PirateBox, For All Your Wireless Dead Drop Needs


Here’s an interesting idea: get a router, Android device, or Raspberry Pi, put it on its own wireless network, and allow anyone to upload and download files. That’s a PirateBox, a small node in the web of digital culture and also a really great way to distribute files at a LAN party.

We’ve seen these type of things before, but now, thanks to [David] and [Matthias], and a bunch of other people, there’s now an easy way to turn a Raspi, Android, or anything that runs OpenWrt into a wireless dead drop. Also included in the software is an image board (think chan) a chat room, UPnP media server, and a browser-based file sharing system. Want to share a “linux distro”? Just upload it to the box over WiFi and it’s available to anyone in range.

Installers are available for devices you probably have sitting around in a junk drawer. Great for that Pi you’re trying to find a use for, and figuring out how to run one of these completely off the grid is an interesting challenge, to boot.



13 thoughts on “PirateBox, For All Your Wireless Dead Drop Needs

        1. Dude relax.. You’ve seen it before. Move on. Do you call TV stations when they follow up on news?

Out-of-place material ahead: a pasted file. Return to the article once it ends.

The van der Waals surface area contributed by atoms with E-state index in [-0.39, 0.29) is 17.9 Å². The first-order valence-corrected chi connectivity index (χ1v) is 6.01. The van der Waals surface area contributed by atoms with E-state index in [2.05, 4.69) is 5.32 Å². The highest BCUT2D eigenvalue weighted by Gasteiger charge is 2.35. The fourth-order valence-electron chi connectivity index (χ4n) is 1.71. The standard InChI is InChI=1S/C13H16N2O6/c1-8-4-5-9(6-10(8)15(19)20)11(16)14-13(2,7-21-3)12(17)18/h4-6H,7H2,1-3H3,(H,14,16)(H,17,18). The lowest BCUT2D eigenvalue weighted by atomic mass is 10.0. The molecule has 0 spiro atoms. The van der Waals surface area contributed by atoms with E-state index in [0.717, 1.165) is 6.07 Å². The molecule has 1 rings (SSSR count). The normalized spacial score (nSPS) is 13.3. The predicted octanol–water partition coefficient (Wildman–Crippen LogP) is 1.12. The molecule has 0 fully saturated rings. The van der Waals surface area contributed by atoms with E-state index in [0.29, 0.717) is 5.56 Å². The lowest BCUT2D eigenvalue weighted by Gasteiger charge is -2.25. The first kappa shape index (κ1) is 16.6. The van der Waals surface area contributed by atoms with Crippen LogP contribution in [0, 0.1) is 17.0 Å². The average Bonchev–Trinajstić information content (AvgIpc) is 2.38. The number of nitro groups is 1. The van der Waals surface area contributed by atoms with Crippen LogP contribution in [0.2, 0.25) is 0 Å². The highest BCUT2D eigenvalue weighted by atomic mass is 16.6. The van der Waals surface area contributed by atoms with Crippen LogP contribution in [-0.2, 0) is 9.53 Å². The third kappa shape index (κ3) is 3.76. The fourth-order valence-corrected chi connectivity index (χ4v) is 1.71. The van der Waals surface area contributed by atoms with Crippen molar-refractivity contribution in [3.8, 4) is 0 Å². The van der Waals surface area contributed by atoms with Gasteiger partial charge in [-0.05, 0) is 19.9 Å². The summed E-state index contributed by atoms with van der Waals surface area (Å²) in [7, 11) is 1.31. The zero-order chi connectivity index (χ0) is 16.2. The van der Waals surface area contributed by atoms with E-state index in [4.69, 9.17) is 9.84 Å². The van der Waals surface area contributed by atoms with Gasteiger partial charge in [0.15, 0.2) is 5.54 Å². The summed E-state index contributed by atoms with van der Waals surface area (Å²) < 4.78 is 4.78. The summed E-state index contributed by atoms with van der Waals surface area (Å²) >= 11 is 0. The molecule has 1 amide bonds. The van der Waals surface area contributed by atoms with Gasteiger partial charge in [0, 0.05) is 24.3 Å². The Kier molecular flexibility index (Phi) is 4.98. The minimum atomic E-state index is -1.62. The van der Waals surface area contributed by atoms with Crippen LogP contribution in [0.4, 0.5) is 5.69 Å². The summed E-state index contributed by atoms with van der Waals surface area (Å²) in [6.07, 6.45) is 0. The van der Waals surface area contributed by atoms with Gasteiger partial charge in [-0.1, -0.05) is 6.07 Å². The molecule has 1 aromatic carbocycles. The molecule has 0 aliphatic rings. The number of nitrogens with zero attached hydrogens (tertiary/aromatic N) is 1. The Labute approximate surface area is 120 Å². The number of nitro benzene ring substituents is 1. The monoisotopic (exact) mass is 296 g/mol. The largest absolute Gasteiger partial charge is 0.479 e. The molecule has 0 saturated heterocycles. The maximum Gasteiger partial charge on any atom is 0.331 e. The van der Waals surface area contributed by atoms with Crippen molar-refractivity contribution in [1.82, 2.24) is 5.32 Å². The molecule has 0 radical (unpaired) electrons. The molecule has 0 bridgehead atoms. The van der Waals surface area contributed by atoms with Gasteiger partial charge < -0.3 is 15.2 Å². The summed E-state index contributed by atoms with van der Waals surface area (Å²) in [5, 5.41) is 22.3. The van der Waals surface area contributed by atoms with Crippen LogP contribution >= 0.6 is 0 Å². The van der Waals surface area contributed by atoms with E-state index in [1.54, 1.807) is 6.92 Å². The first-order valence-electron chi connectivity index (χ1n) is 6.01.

I for one missed it the first time around and was happy to see the project this time around.

  1. Nice. But tricky in some regions. (and I’m not talking about the regions where everything is tricky).

    Best to buy the hardware with cash and use gloves to unpack it so you can install it outside somewhere and it’s hard to get linked to it.

    1. Follow the cops around with a camera.
      Get a job in one of the many so-called homeland security outfits and collect evidence.
      Become an anonymous artist and share your work.
      Write an essay on how you really feel about racism.

    1. Yeah better stay safely on the internet…

      Seriously now, we know the risk and we know when to take precautions, you would not say “Oh look an unknown .exe or screensaver, I better get that and run it”

    1. One thing I’ll say about the RasPi, it’s way less scary for your average person to write an image to an SD card than it is to flash a router. Worst case scenario, you just flash something else to the card.

      1. It’s also a matter of what you have kicking around. I don’t have an extra router, but the RasPi I have isn’t doing anything anymore so I may as well do this with it.

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